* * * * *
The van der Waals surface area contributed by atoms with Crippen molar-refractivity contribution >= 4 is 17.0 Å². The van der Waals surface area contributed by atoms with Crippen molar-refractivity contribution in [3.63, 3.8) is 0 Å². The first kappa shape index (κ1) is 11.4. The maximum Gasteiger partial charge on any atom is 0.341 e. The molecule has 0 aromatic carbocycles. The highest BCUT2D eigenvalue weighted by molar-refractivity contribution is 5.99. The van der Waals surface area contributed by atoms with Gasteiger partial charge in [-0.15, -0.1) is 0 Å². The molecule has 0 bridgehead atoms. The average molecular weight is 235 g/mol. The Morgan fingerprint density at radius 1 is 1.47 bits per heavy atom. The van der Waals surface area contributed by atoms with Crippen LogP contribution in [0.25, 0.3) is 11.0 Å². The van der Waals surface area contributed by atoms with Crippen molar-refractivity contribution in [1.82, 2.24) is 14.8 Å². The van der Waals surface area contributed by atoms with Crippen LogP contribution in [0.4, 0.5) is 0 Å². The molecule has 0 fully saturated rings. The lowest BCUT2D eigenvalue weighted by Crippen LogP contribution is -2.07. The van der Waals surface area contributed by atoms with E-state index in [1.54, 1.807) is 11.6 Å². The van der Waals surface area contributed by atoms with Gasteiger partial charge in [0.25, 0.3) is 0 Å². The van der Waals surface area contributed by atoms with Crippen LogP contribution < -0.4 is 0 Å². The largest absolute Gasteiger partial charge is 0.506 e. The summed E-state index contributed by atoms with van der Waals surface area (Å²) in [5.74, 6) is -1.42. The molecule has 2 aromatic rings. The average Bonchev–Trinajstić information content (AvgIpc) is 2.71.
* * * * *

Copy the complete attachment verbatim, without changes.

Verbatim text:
The van der Waals surface area contributed by atoms with Crippen molar-refractivity contribution >= 4 is 17.0 Å². The van der Waals surface area contributed by atoms with Crippen molar-refractivity contribution in [3.63, 3.8) is 0 Å². The first kappa shape index (κ1) is 11.4. The maximum Gasteiger partial charge on any atom is 0.341 e. The molecule has 0 aromatic carbocycles. The highest BCUT2D eigenvalue weighted by molar-refractivity contribution is 5.99. The van der Waals surface area contributed by atoms with Gasteiger partial charge in [-0.15, -0.1) is 0 Å². The molecule has 0 bridgehead atoms. The average molecular weight is 235 g/mol. The Morgan fingerprint density at radius 1 is 1.47 bits per heavy atom. The van der Waals surface area contributed by atoms with Crippen LogP contribution in [0.25, 0.3) is 11.0 Å². The van der Waals surface area contributed by atoms with Crippen molar-refractivity contribution in [1.82, 2.24) is 14.8 Å². The van der Waals surface area contributed by atoms with Crippen LogP contribution in [0.4, 0.5) is 0 Å². The molecule has 0 fully saturated rings. The lowest BCUT2D eigenvalue weighted by Crippen LogP contribution is -2.07. The van der Waals surface area contributed by atoms with E-state index in [1.54, 1.807) is 11.6 Å². The van der Waals surface area contributed by atoms with Gasteiger partial charge in [0.25, 0.3) is 0 Å². The van der Waals surface area contributed by atoms with Crippen LogP contribution < -0.4 is 0 Å². The largest absolute Gasteiger partial charge is 0.506 e. The summed E-state index contributed by atoms with van der Waals surface area (Å²) in [5.74, 6) is -1.42. The molecule has 2 aromatic rings. The average Bonchev–Trinajstić information content (AvgIpc) is 2.71.